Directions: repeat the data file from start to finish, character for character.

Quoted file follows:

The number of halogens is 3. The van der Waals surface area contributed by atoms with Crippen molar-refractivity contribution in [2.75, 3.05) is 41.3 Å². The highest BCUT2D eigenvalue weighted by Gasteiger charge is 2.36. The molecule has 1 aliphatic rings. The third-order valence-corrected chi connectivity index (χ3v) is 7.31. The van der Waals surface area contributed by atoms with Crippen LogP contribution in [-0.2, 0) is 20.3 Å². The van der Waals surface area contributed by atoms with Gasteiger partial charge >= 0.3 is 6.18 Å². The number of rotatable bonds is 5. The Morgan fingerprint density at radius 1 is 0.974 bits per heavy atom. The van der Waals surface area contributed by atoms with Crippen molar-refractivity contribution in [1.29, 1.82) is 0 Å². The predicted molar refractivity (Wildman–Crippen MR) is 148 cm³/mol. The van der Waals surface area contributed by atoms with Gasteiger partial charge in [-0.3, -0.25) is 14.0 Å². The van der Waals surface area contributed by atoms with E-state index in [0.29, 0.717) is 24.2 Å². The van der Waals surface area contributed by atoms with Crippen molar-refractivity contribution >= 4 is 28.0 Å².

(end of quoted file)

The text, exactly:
The number of halogens is 3. The van der Waals surface area contributed by atoms with Crippen molar-refractivity contribution in [2.75, 3.05) is 41.3 Å². The highest BCUT2D eigenvalue weighted by Gasteiger charge is 2.36. The molecule has 1 aliphatic rings. The third-order valence-corrected chi connectivity index (χ3v) is 7.31. The van der Waals surface area contributed by atoms with Crippen LogP contribution in [-0.2, 0) is 20.3 Å². The van der Waals surface area contributed by atoms with Gasteiger partial charge >= 0.3 is 6.18 Å². The number of rotatable bonds is 5. The Morgan fingerprint density at radius 1 is 0.974 bits per heavy atom. The van der Waals surface area contributed by atoms with Crippen molar-refractivity contribution in [1.29, 1.82) is 0 Å². The predicted molar refractivity (Wildman–Crippen MR) is 148 cm³/mol. The van der Waals surface area contributed by atoms with Gasteiger partial charge in [-0.3, -0.25) is 14.0 Å². The van der Waals surface area contributed by atoms with E-state index in [0.29, 0.717) is 24.2 Å². The van der Waals surface area contributed by atoms with Crippen molar-refractivity contribution >= 4 is 28.0 Å².